Over her second margarita that evening, Ms. Eastman reflected on that afternoon’s class, and decided it had gone particularly well. The kids were enthusiastic and attentive. One of the two children who did the research on the rock performed at higher level and showed more interest in school than Ms. Eastman thought possible. She began to see the rock’s glitter in a new light.
The next Monday morning, Ms. Eastman read the class the myth of Sisyphus, and asked the students to use questions raised during the discussion as the basis of their journal writing. Over the next week or so, articles related to rocks keep popping up in magazines and newspapers. Ms. Eastman used these as springboards for lessons in math and science and history. Soon students were finding and sharing information they themselves had found about rocks in their reading and viewing.
Just before turning off the classroom lights one evening, Ms. Eastman caught a glimpse of white near the base of the stone. It was a note left in a crevice of the rock. When asked, the class sheepishly admitted the rock was serving as a classroom post office. “Are these the same kids I can’t get to put two cogent words together in their journals?” wondered Ms. Eastman. She struck a deal with the class: they could continue to write their letters as long as they revised one letter each week. That letter would be read for grammar and spelling, and could be shared with the rest of the class.
As the year progressed, many activities began to center around the rock. Parts of the rock easily broke away into pebble size pieces and the class began a business selling “Stone Soup Starters.” In the processes, students applied math, designed advertisements, and worried about ethics. At various times the rock was the setting for plays about the Pilgrims and pioneers on the Oregon trail. Science class divided into small groups which used the rock to demonstrate principles of acids and bases, friction, gravity, and sundials. One morning a small wooden door appeared firmly attached to the base the rock, which one student adamantly declared was a passage to Van Allsburg Land. Van Allsburg Land soon had a language with its own syntax, a codified set of laws, and even its own culture - all which in some strange way reflected the world the class lived in and was trying hard to understand.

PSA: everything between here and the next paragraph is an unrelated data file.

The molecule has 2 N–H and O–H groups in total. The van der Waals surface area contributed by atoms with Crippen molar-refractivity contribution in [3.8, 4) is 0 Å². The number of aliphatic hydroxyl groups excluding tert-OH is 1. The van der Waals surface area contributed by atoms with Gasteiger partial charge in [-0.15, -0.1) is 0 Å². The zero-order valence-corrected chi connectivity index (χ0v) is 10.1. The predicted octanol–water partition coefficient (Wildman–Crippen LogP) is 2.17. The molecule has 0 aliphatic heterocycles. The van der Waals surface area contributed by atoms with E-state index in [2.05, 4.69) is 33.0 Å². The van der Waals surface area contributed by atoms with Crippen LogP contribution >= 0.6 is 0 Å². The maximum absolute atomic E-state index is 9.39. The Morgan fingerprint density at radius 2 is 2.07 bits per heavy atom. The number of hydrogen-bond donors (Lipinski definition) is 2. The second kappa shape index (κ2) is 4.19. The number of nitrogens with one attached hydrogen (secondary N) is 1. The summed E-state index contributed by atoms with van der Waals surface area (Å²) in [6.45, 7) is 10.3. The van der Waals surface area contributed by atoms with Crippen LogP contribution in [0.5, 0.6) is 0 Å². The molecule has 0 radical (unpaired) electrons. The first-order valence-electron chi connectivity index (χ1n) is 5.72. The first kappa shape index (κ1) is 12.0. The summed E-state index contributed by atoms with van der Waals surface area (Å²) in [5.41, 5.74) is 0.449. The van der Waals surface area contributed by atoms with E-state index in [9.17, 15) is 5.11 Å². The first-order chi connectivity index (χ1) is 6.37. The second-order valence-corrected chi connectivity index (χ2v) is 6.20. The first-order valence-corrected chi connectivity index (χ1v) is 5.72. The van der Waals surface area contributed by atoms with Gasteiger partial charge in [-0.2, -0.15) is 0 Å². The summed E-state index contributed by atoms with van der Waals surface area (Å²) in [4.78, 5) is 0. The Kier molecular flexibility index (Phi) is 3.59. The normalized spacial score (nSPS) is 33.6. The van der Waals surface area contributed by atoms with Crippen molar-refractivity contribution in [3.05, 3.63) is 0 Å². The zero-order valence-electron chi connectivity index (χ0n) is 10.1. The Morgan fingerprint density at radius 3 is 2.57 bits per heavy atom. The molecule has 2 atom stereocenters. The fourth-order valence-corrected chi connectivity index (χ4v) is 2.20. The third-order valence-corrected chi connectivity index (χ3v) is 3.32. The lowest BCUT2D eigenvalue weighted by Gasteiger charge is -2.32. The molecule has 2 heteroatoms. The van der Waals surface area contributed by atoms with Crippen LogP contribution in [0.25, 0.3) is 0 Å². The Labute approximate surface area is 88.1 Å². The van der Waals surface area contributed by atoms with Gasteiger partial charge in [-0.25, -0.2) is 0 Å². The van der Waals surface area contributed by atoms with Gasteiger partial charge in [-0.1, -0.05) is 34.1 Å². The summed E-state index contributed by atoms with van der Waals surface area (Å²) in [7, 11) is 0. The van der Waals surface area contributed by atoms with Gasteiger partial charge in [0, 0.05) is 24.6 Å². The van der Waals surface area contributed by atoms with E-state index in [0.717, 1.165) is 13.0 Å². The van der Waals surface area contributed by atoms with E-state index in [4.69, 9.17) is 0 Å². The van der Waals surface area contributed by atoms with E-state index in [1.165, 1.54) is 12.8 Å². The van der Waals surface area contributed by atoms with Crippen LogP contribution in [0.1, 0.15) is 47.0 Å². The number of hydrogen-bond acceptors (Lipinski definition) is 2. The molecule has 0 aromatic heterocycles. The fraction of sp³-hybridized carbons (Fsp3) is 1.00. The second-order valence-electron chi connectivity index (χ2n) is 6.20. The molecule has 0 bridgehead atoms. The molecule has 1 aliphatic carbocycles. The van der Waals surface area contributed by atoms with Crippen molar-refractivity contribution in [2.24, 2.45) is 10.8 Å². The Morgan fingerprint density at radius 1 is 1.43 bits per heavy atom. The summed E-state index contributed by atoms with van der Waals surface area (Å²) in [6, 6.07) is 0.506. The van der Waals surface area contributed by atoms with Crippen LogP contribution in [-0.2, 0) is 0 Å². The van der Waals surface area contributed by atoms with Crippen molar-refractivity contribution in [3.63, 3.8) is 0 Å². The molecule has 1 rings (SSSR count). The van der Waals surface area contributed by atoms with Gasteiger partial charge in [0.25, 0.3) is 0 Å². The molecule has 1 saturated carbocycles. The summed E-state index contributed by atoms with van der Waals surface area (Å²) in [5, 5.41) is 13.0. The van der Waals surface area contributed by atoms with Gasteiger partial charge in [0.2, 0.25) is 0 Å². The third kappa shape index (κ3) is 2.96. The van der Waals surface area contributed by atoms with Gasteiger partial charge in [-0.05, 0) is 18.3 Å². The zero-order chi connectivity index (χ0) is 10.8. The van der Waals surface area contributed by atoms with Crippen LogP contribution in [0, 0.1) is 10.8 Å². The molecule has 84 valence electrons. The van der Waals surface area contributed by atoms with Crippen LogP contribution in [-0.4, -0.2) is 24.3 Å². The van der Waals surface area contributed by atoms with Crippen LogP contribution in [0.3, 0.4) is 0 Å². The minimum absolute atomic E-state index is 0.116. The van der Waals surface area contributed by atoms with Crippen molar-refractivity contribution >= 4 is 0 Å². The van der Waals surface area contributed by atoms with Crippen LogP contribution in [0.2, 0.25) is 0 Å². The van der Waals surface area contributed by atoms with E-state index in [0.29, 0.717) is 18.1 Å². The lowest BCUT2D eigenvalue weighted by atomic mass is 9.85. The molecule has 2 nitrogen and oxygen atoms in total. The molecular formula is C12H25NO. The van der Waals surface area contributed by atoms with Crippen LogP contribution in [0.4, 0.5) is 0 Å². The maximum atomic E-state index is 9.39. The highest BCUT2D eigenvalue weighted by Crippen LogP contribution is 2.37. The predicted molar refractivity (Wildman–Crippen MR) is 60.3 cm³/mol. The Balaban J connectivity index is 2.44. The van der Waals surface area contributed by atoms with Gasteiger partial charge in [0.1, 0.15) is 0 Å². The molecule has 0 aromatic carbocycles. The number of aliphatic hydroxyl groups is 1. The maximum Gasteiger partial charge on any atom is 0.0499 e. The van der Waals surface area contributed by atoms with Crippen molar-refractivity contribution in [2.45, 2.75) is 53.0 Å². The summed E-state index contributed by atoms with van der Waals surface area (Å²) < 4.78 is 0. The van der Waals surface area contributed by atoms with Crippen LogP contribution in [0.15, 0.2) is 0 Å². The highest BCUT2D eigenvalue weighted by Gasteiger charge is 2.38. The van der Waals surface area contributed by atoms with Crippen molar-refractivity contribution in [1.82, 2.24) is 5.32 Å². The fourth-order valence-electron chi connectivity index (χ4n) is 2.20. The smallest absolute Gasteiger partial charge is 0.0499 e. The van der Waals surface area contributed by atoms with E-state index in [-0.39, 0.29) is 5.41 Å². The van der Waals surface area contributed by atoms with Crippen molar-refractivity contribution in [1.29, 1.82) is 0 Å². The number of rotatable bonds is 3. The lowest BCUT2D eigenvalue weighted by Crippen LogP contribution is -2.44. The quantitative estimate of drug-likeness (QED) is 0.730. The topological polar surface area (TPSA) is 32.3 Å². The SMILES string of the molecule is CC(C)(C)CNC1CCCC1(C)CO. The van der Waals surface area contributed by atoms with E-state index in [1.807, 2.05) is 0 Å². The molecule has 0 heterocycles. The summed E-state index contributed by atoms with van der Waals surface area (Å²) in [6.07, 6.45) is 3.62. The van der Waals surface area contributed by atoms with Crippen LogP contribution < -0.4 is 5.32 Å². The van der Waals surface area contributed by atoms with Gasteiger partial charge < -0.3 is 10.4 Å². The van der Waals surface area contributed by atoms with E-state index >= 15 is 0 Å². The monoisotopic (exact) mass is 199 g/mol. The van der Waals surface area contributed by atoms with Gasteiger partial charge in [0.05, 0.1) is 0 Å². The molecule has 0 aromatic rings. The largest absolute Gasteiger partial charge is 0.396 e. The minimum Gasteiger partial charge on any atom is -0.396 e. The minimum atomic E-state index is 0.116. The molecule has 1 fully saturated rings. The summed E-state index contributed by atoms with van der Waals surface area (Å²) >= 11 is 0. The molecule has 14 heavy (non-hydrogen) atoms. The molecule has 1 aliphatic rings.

One day in early May the principal called Ms Eastman to his office. “Do you have the correct code to the photocopier?” he asked. Ms. Eastman looked puzzled. “You have made almost no photocopies since October. We need these numbers to satisfy the central office, you realize.” He was right, Ms. Eastman mused. She hadn’t used many worksheets, she’d used only pieces of her text book, and had not shown a videotape from beginning to end since November. Her grade book had only a few entries, but each of her students had a pizza box crammed with exemplary reports, graphs, drawings, and models she had asked them to collect since the last parent teacher conference.
She reflected her class this year must have just been made up of exceptional children, just the right chemistry. They cooperated, they were genuinely interested in school, they held good discussions, and they were conscientious about the quality of their work. They seemed to be reading more newspapers and magazines, came back from the library with more materials and fewer complaints from the librarian, and could apply math principles more quickly and accurately to every day problems than previous years’ classes. Ms. Eastman was still in happy amazement as her graduate classes started in June.
When Ms. Eastman returned to her classroom the following fall she found a computer had appeared in the middle of her classroom…